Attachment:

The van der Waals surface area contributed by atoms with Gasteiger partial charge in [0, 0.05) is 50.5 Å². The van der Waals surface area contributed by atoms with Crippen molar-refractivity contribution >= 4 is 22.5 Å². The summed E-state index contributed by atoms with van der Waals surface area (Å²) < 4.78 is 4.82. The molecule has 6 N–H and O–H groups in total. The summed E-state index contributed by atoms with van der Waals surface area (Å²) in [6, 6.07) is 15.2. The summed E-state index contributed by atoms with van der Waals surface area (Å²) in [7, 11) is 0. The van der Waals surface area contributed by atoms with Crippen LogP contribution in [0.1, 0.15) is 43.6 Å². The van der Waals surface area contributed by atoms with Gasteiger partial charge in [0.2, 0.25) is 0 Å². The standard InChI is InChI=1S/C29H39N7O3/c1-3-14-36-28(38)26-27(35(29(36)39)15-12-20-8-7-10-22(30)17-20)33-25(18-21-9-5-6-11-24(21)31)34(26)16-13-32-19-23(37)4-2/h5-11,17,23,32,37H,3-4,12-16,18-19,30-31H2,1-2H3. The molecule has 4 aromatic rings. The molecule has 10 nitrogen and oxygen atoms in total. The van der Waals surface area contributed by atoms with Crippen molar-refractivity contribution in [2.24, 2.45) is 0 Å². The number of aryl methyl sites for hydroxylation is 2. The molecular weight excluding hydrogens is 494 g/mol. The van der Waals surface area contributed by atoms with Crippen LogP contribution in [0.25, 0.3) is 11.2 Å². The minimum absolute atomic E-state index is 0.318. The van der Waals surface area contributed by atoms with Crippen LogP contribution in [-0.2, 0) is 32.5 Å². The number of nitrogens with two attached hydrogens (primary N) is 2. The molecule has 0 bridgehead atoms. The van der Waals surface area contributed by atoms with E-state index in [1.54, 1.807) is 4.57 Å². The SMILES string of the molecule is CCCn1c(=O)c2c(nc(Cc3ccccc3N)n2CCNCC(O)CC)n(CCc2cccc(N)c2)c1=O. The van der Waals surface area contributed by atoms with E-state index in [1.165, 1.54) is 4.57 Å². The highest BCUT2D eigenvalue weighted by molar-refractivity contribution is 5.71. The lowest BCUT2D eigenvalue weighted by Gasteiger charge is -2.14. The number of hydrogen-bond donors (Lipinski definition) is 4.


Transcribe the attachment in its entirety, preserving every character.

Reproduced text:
The van der Waals surface area contributed by atoms with Gasteiger partial charge in [0, 0.05) is 50.5 Å². The van der Waals surface area contributed by atoms with Crippen molar-refractivity contribution >= 4 is 22.5 Å². The summed E-state index contributed by atoms with van der Waals surface area (Å²) < 4.78 is 4.82. The molecule has 6 N–H and O–H groups in total. The summed E-state index contributed by atoms with van der Waals surface area (Å²) in [6, 6.07) is 15.2. The summed E-state index contributed by atoms with van der Waals surface area (Å²) in [7, 11) is 0. The van der Waals surface area contributed by atoms with Crippen LogP contribution in [0.1, 0.15) is 43.6 Å². The van der Waals surface area contributed by atoms with Gasteiger partial charge in [0.2, 0.25) is 0 Å². The standard InChI is InChI=1S/C29H39N7O3/c1-3-14-36-28(38)26-27(35(29(36)39)15-12-20-8-7-10-22(30)17-20)33-25(18-21-9-5-6-11-24(21)31)34(26)16-13-32-19-23(37)4-2/h5-11,17,23,32,37H,3-4,12-16,18-19,30-31H2,1-2H3. The molecule has 4 aromatic rings. The molecule has 10 nitrogen and oxygen atoms in total. The van der Waals surface area contributed by atoms with Crippen molar-refractivity contribution in [2.24, 2.45) is 0 Å². The number of aryl methyl sites for hydroxylation is 2. The molecular weight excluding hydrogens is 494 g/mol. The van der Waals surface area contributed by atoms with Crippen LogP contribution in [0.25, 0.3) is 11.2 Å². The minimum absolute atomic E-state index is 0.318. The van der Waals surface area contributed by atoms with Crippen LogP contribution in [-0.2, 0) is 32.5 Å². The number of nitrogens with two attached hydrogens (primary N) is 2. The molecule has 0 bridgehead atoms. The van der Waals surface area contributed by atoms with E-state index in [1.54, 1.807) is 4.57 Å². The SMILES string of the molecule is CCCn1c(=O)c2c(nc(Cc3ccccc3N)n2CCNCC(O)CC)n(CCc2cccc(N)c2)c1=O. The van der Waals surface area contributed by atoms with E-state index in [1.165, 1.54) is 4.57 Å². The highest BCUT2D eigenvalue weighted by molar-refractivity contribution is 5.71. The lowest BCUT2D eigenvalue weighted by Gasteiger charge is -2.14. The number of hydrogen-bond donors (Lipinski definition) is 4.